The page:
Black and White Photography

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The first underwater photography

Although not preserved, the first underwater photography was taken by the Englishman William Thompson in 1856. The camera used by Thompson consisted of a box with a glass front, attached to a tripod anchored to the seabed. It had a wooden shutter with a rope Thompson handled from the coast, where he built a darkroom with a tent. With a five-minute exposure Thompson got the first underwater photography, even though the water came in the box, getting a faint image of the seabed.

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Anyway, pioneering underwater photography it is considered the French Louis Boutan, to which belongs the first picture that we show. Boutan knew the underwater world firsthand, and was determined to get a method to photograph it. For this had the help of his brother August, an engineer who designed a system to adjust aperture and plates. This first design even allowed to control the buoyancy of the chamber using a balloon filled with air.

Cámara-de-Louis-Boutan

The first results were disappointing and they realized that it was necessary to design a flash to get good results. Electrical Engineer M. Chaffour helped them design a chamber that housed a magnesium ribbon. The chamber was filled with pure oxygen and magnesium ribbon was ignited by an electric current. Unfortunately the system did not work quite right because it produced a thick smoke that clouded the images, and in addition generated excessive heat.

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Eventually managed to reduce the size of the camera and improve the flash chamber, so that made the whole set more manageable. They used electric lamps as a light source.

Louis-Boutan

With time and more improvements, Boutan became the pioneer of underwater photography, publishing a book in 1898 entitled La Photographie Sous-Marine with his images from which we leave you a small sample:

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Eisenstaedt’s “Kiss in Times Square”

Eisenstaedt’s “Kiss in Times Square” print and camera Leica that shot it make big bucks at auction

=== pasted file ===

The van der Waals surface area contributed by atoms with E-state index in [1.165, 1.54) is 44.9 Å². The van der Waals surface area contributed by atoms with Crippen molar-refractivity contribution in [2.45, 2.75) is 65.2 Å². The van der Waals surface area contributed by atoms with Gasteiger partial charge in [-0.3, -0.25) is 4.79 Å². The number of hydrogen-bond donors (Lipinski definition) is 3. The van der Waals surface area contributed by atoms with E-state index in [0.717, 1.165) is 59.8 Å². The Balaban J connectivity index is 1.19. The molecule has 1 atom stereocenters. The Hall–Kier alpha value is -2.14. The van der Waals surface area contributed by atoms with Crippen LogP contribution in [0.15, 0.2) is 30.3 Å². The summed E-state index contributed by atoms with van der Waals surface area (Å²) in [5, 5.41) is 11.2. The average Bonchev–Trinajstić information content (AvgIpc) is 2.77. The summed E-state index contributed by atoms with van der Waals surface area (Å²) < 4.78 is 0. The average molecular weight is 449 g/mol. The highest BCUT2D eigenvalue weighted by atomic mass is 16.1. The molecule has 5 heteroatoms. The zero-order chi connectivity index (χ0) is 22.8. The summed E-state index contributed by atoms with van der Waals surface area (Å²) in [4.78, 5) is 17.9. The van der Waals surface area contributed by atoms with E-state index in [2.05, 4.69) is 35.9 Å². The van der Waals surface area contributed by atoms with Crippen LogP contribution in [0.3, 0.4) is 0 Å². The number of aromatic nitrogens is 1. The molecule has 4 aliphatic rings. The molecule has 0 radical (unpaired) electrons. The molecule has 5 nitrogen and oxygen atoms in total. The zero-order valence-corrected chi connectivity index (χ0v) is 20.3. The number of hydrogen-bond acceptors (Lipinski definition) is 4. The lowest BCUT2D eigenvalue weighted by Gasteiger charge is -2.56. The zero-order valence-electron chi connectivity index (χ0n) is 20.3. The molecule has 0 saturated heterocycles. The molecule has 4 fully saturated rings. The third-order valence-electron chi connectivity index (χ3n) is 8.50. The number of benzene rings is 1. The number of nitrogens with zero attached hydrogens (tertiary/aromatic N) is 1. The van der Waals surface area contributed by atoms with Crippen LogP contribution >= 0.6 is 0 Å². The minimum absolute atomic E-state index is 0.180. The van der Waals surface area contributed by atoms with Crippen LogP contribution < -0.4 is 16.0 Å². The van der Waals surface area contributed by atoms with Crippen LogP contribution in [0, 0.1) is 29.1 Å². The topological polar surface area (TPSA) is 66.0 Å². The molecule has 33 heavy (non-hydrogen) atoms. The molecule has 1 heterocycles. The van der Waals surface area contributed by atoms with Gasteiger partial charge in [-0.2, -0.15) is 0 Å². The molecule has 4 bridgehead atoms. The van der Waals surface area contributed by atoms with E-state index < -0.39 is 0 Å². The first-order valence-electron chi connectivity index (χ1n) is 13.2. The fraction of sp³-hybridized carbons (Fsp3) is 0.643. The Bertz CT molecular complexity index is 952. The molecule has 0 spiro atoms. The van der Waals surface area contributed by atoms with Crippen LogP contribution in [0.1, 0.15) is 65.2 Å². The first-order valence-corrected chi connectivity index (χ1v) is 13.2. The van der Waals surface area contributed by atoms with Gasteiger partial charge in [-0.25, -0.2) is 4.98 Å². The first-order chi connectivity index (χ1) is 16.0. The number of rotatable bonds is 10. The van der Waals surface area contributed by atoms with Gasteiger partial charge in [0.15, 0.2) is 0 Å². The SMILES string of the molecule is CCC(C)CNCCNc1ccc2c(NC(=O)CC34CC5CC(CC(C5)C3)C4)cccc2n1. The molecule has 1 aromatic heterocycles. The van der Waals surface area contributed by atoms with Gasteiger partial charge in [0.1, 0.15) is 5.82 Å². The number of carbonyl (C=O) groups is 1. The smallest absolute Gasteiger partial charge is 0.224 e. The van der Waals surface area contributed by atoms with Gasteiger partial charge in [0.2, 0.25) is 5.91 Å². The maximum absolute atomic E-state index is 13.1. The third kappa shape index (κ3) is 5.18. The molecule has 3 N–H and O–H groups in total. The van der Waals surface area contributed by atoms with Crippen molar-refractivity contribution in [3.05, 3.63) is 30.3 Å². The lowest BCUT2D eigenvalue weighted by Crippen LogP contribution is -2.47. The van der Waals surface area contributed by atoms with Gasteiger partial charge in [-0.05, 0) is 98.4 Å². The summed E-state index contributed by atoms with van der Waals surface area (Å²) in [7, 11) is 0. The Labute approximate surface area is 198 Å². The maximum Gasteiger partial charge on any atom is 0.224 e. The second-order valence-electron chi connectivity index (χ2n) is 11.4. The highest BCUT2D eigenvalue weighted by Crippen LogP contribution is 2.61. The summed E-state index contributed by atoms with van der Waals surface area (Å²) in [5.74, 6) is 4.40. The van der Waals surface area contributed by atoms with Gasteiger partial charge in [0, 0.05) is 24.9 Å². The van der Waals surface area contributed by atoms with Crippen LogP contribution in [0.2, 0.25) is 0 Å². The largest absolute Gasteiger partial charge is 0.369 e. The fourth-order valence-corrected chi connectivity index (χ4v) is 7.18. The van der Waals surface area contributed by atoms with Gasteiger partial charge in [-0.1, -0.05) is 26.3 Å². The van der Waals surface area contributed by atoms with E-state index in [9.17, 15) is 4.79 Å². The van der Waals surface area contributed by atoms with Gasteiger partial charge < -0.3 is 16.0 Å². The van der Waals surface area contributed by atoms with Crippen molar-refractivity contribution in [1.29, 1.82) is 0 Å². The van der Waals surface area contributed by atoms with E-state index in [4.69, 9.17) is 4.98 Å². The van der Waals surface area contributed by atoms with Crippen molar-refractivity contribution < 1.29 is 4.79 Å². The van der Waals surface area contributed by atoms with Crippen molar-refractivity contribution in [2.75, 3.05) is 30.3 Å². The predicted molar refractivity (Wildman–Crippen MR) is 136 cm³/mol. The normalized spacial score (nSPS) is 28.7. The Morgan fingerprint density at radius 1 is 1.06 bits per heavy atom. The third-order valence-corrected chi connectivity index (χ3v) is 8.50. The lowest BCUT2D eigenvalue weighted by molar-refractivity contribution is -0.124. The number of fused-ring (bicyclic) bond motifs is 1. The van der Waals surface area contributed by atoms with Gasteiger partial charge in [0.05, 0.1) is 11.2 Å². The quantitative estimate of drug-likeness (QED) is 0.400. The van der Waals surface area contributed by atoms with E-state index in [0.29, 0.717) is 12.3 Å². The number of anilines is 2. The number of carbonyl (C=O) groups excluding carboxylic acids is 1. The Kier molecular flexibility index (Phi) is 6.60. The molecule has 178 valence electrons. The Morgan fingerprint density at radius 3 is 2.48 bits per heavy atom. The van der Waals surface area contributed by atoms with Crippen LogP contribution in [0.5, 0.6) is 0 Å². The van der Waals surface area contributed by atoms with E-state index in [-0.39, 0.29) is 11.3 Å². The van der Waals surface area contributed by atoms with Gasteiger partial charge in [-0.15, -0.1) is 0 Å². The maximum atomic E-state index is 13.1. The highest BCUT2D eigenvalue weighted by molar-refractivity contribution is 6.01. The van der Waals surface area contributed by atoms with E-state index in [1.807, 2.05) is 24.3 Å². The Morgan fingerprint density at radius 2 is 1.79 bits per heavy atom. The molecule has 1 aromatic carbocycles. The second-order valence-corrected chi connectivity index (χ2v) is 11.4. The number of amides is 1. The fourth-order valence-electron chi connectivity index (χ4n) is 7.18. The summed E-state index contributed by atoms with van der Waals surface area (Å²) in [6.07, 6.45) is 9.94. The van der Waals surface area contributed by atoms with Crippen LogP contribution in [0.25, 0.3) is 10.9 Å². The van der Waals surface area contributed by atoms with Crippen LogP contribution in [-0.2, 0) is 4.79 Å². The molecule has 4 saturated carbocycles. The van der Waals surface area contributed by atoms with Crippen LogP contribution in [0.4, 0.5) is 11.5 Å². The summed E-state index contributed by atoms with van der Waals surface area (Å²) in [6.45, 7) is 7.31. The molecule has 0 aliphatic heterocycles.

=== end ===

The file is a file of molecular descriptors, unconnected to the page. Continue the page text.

Known as “Kiss in Times Square”, it’s a photo that came to symbolize the end of World War II and one that’s particularly touching for those remembering fallen soldiers as part of Memorial Day ceremonies today.

A signed print of Alfred Eisenstaedt’s iconic 1945 V-J Day celebration shot and the Leica camera that captured it both sold at auction on Friday for a combined total of nearly $180,000.
Eisenstaedt’s “Kiss in Times Square”
The signed Eisenstaedt print fetched 24,000 Euros (~US$31,000) while Eisenstaedt’s camera, a Leica IIIa rangefinder, sold for 114,000 Euros (~US$147,400) at the 23rd WestLicht Photographica Auction in Vienna, Austria on May 24th.

Eisenstaedt continued to use the same Leica IIIa for 50 years after he captured his famous Times Square photo, including a final portrait session with President Bill Clinton and his family, two years before the photographer died.

eisentaedt's-leicaEisenstaedt’s camera, however wasn’t the most expensive sale of the WestLicht auction. That honor went to an original Leitz gold-plated Leica “Luxus” camera covered in brown lizard leather with two gold-plated lenses, which sold for 528,000 Euros (~US$682,366). The second biggest sale was a Leica M3 prototype, which sold for 432,000 Euros (~US$558,302). Meanwhile, a prototype Noctilux 1.2/50mm chrome lens sold for 144,000 Euros (~US$186,100).

Below is a screenshot of some of the most expensive cameras from WestLicht’s auction. Sure makes it look your pro Canon or Nikon like cheap toys, don’t they?

WestLicht auction results

(WestLicht results via Leica Rumors)

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Hitler posing for the camera while practising his speeches

Never seen before pictures that appear to show Adolf Hitler rehearsing for his hate-filled speeches have come to the public sight.

Hitler posing

The album, features black and white images of the Nazi leader in a series of poses, using expressive face and hand gestures, which he would practise and review before addressing the German public. Once he saw the pictures, he would decide whether to incorporate the various gestures and poses into his speeches and appearances.

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The photos, taken by his personal photographer Heinrich Hoffmann, were apparently intended to give the Führer an insight into how he looked to the German public.

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The photographs, taken in the late 1920s, were later banned from being published by Hitler for being “beneath one’s dignity”.

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The vetoed pictures were reportedly stored in Hoffmann’s studio until his arrest at the end of the war and disappeared into various archives.
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But they were published in Hoffmann’s memoirs entitled Hitler was my Friend in the 1950s, which have now been re-issued in English.

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Historian Roger Moorhouse, who wrote the book’s introduction, said: “We have this image now of Hitler almost as a buffoon. But these pictures show he experimented with his own image. He was a very modern politician in that way.”

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Hoffmann, who introduced Hitler to his then-studio assistant Eva Braun, survived the war and spent four years in prison for Nazi profiteering. He died in 1957, aged 72.

Photo Source: HHoffmann/BNPS

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